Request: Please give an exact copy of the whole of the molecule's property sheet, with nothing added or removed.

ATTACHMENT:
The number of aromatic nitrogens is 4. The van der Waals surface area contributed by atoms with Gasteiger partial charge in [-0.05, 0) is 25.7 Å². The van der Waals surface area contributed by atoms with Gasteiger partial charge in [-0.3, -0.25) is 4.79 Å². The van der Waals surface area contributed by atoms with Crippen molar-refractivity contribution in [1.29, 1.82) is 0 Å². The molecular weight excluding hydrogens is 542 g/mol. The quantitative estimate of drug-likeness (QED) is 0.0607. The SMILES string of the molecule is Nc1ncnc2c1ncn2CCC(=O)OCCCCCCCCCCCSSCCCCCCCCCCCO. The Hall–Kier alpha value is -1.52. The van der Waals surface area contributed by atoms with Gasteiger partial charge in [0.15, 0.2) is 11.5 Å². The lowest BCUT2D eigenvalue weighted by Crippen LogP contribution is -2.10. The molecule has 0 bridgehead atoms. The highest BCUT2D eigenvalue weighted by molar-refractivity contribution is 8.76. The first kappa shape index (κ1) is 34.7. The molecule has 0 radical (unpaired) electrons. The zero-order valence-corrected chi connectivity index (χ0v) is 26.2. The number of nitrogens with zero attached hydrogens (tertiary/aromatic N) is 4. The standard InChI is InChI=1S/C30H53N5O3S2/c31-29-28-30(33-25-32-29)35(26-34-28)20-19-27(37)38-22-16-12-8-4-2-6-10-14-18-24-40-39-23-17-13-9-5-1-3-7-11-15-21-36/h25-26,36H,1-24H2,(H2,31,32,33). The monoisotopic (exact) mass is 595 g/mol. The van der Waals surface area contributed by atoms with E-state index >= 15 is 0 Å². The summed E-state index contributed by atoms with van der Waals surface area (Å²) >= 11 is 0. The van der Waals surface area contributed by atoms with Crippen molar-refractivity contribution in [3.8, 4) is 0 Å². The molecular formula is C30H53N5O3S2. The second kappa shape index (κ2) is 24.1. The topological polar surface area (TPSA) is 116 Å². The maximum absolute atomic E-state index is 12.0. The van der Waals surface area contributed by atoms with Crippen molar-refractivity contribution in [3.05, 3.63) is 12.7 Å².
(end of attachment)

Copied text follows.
The number of aromatic nitrogens is 4. The van der Waals surface area contributed by atoms with Gasteiger partial charge in [-0.05, 0) is 25.7 Å². The van der Waals surface area contributed by atoms with Gasteiger partial charge in [-0.3, -0.25) is 4.79 Å². The van der Waals surface area contributed by atoms with Crippen molar-refractivity contribution in [1.29, 1.82) is 0 Å². The molecular weight excluding hydrogens is 542 g/mol. The quantitative estimate of drug-likeness (QED) is 0.0607. The SMILES string of the molecule is Nc1ncnc2c1ncn2CCC(=O)OCCCCCCCCCCCSSCCCCCCCCCCCO. The Hall–Kier alpha value is -1.52. The van der Waals surface area contributed by atoms with Gasteiger partial charge in [0.15, 0.2) is 11.5 Å². The lowest BCUT2D eigenvalue weighted by Crippen LogP contribution is -2.10. The molecule has 0 bridgehead atoms. The highest BCUT2D eigenvalue weighted by molar-refractivity contribution is 8.76. The first kappa shape index (κ1) is 34.7. The molecule has 0 radical (unpaired) electrons. The zero-order valence-corrected chi connectivity index (χ0v) is 26.2. The number of nitrogens with zero attached hydrogens (tertiary/aromatic N) is 4. The standard InChI is InChI=1S/C30H53N5O3S2/c31-29-28-30(33-25-32-29)35(26-34-28)20-19-27(37)38-22-16-12-8-4-2-6-10-14-18-24-40-39-23-17-13-9-5-1-3-7-11-15-21-36/h25-26,36H,1-24H2,(H2,31,32,33). The monoisotopic (exact) mass is 595 g/mol. The van der Waals surface area contributed by atoms with E-state index >= 15 is 0 Å². The summed E-state index contributed by atoms with van der Waals surface area (Å²) >= 11 is 0. The van der Waals surface area contributed by atoms with Crippen molar-refractivity contribution in [3.8, 4) is 0 Å². The molecular formula is C30H53N5O3S2. The second kappa shape index (κ2) is 24.1. The topological polar surface area (TPSA) is 116 Å². The maximum absolute atomic E-state index is 12.0. The van der Waals surface area contributed by atoms with Crippen molar-refractivity contribution in [3.05, 3.63) is 12.7 Å².